Making the transition back to school can be challenging for both parents and children. Re-establishing routines and a regular schedule after time away is tricky and can cause anxiety and stress. However, with the right amount of prepping and planning, the process can be smooth and anxiety-free.
To help jump-start your family’s back-to-school prepping, read through the list below and choose the path that is right for your child’s individual needs. Start implementing your plan early and allow yourself the flexibility to try several different strategies until you find what works best.
Preparing Your Elementary School Student
- Two to three weeks before school begins, set your children’s sleep schedules back to their school schedule. Start gradually to allow their bodies to adjust to the desired time.
- Read a back-to-school book and discuss their feelings about beginning school. Be prepared to answer questions. Use the characters in the book to help you answer the hard questions and provide a relatable example.
- Discuss what your child should expect from a school day. Talk about the first day of school and a normal school day as they tend to run differently. Reach out to your child’s teacher and ask for a rough copy of the schedule, so you can go over transitions that might cause anxiety or uncertainty.
- Decide what to do about lunch. Get your child involved with the decision. If you pack a lunch, get organized and pack lunches ahead of time. If school lunches are the route you choose, download a copy of the lunch menu from the school website and go over the choices with your student before he or she goes off to school.
- Visit the school and classroom, if possible. If visits are not allowed during the summer, drive the route you will take during the school year and discuss what will happen along the way. Talk about how your student will get home, where he or she will enter and exit, and what to do if you are running late.
Preparing Your Middle and High School Student
- Help your student develop his or her organizational skills by purchasing a planner. Allow your child to choose one that fits his or her personality and spend time explaining and practicing how to use it.
- Attend the summer activities offered by the school. Most schools offer fun-themed days or orientations during the last couple of weeks of summer to help students find new classes and get to know other students.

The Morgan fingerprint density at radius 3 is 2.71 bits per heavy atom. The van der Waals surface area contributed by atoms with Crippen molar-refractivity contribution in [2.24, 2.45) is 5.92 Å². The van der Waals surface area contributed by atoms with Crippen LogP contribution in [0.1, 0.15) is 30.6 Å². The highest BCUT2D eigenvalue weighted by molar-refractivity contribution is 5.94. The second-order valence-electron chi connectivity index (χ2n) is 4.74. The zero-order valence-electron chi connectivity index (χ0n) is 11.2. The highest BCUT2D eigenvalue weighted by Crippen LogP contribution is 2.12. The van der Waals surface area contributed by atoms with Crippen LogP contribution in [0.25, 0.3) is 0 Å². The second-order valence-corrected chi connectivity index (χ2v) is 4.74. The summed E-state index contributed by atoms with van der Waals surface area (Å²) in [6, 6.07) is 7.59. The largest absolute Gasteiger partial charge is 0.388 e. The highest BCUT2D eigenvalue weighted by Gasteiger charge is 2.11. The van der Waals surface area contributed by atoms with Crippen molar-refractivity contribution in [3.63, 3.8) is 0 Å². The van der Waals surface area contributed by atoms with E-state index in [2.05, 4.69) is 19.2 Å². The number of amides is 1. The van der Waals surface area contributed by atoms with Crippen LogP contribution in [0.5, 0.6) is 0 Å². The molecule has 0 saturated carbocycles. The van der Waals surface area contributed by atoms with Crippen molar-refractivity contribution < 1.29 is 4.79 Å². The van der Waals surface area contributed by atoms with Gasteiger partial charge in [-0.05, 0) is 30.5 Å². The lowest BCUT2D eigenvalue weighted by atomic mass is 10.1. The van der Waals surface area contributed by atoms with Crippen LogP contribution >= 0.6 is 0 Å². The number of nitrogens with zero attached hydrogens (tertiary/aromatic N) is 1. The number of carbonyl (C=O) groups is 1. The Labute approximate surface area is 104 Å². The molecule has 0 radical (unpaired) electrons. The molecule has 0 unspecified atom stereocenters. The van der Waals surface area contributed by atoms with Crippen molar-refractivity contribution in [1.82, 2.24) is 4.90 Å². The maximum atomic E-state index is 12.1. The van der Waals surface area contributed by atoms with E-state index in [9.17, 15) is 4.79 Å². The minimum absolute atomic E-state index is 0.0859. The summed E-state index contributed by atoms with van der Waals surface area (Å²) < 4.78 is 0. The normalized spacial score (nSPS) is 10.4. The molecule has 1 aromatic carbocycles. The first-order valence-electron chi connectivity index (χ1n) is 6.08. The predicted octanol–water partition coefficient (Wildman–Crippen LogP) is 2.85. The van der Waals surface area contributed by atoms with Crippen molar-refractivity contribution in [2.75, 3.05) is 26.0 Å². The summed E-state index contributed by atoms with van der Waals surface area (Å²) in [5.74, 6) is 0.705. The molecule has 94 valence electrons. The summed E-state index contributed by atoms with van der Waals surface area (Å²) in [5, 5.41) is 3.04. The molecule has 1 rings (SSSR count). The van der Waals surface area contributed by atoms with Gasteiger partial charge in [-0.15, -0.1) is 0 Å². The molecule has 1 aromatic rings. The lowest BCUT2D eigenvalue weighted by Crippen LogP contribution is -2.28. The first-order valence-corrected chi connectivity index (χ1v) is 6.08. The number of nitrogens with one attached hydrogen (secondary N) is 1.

- Find a time to discuss concerns and fears your child might have beginning a new school year or going to a new campus. Your kiddo might not want to talk about it, but being available and open goes a long way.
- Go back-to-school shopping. Allow your student to choose a new outfit to wear on the first day of school that complies with the school’s dress code. Save it until the first day to make it special. Don’t forget to snap a photo before leaving for school!
- Create a game plan for your student’s new and overfilled schedules. Decide how he or she will get to school, what extracurricular activities to participate in, whom to go home with, and homework. Having these discussions early will keep emotions calm and stress at a minimum.
Preparing Yourself as a Mom
- Shop for supplies early. The elementary school supply lists come out in late July. Shop early to beat the rush and allow students ample opportunity to choose the supplies they enjoy and feel comfortable with. For older students that do not get a list until school begins, buy the basics early to avoid having to store hop.
- Keep a family calendar. Check-in on a regular basis to go over extracurriculars, projects, assignments, family obligations, and important dates.
- Have a pre-decided backup plan in case you cannot pick up your child, have an emergency, or get stuck in traffic.
- Pre-plan and prep as much as possible the night before. Pack the next day’s lunches, buy school lunches online, check backpacks and folders, and set out clothes for yourself and your children.
- Allow yourself a predetermined schedule that creates time for play, homework, snack, dinner, and some much-needed mom time.
With a little planning, a calm head, and practice you will be able to start the school year off on a strong foot.